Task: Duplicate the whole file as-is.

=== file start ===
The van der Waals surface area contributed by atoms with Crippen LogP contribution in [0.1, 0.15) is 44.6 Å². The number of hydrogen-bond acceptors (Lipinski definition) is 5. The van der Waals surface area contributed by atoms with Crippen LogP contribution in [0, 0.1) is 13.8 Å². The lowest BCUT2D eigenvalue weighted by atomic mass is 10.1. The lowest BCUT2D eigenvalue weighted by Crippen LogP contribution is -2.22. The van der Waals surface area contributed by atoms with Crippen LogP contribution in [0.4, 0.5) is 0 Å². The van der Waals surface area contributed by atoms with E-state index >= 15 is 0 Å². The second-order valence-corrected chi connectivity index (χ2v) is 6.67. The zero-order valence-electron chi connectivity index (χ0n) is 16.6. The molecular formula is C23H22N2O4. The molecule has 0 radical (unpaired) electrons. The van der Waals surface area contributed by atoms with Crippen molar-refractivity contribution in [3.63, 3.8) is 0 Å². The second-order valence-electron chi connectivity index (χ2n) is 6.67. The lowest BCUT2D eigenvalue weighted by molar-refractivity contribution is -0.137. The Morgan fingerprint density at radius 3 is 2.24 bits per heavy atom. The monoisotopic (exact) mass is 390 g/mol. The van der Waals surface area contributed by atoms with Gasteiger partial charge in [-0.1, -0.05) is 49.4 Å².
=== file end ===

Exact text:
The van der Waals surface area contributed by atoms with Crippen LogP contribution in [0.1, 0.15) is 44.6 Å². The number of hydrogen-bond acceptors (Lipinski definition) is 5. The van der Waals surface area contributed by atoms with Crippen LogP contribution in [0, 0.1) is 13.8 Å². The lowest BCUT2D eigenvalue weighted by atomic mass is 10.1. The lowest BCUT2D eigenvalue weighted by Crippen LogP contribution is -2.22. The van der Waals surface area contributed by atoms with Crippen LogP contribution in [0.4, 0.5) is 0 Å². The van der Waals surface area contributed by atoms with E-state index >= 15 is 0 Å². The second-order valence-corrected chi connectivity index (χ2v) is 6.67. The zero-order valence-electron chi connectivity index (χ0n) is 16.6. The molecular formula is C23H22N2O4. The molecule has 0 radical (unpaired) electrons. The van der Waals surface area contributed by atoms with Crippen molar-refractivity contribution in [3.63, 3.8) is 0 Å². The second-order valence-electron chi connectivity index (χ2n) is 6.67. The lowest BCUT2D eigenvalue weighted by molar-refractivity contribution is -0.137. The Morgan fingerprint density at radius 3 is 2.24 bits per heavy atom. The monoisotopic (exact) mass is 390 g/mol. The van der Waals surface area contributed by atoms with Gasteiger partial charge in [-0.1, -0.05) is 49.4 Å².